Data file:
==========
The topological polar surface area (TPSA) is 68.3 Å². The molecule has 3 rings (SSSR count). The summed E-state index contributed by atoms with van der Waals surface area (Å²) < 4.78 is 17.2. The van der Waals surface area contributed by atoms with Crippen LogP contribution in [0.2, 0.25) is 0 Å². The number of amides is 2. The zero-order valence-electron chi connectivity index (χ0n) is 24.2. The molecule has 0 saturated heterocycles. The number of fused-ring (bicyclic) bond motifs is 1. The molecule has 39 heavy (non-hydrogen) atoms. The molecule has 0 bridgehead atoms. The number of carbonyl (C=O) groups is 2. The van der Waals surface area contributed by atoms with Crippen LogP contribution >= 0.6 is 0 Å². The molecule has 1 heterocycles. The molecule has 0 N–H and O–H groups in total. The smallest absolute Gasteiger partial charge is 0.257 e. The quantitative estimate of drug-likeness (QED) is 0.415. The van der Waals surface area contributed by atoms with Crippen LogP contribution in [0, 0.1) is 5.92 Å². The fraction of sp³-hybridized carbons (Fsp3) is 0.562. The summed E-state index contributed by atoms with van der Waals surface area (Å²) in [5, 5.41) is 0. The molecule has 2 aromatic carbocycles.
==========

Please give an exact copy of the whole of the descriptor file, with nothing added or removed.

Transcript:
The topological polar surface area (TPSA) is 68.3 Å². The molecule has 3 rings (SSSR count). The summed E-state index contributed by atoms with van der Waals surface area (Å²) < 4.78 is 17.2. The van der Waals surface area contributed by atoms with Crippen LogP contribution in [0.2, 0.25) is 0 Å². The number of amides is 2. The zero-order valence-electron chi connectivity index (χ0n) is 24.2. The molecule has 0 saturated heterocycles. The number of fused-ring (bicyclic) bond motifs is 1. The molecule has 39 heavy (non-hydrogen) atoms. The molecule has 0 bridgehead atoms. The number of carbonyl (C=O) groups is 2. The van der Waals surface area contributed by atoms with Crippen LogP contribution >= 0.6 is 0 Å². The molecule has 1 heterocycles. The molecule has 0 N–H and O–H groups in total. The smallest absolute Gasteiger partial charge is 0.257 e. The quantitative estimate of drug-likeness (QED) is 0.415. The van der Waals surface area contributed by atoms with Crippen LogP contribution in [0, 0.1) is 5.92 Å². The fraction of sp³-hybridized carbons (Fsp3) is 0.562. The summed E-state index contributed by atoms with van der Waals surface area (Å²) in [5, 5.41) is 0. The molecule has 2 aromatic carbocycles.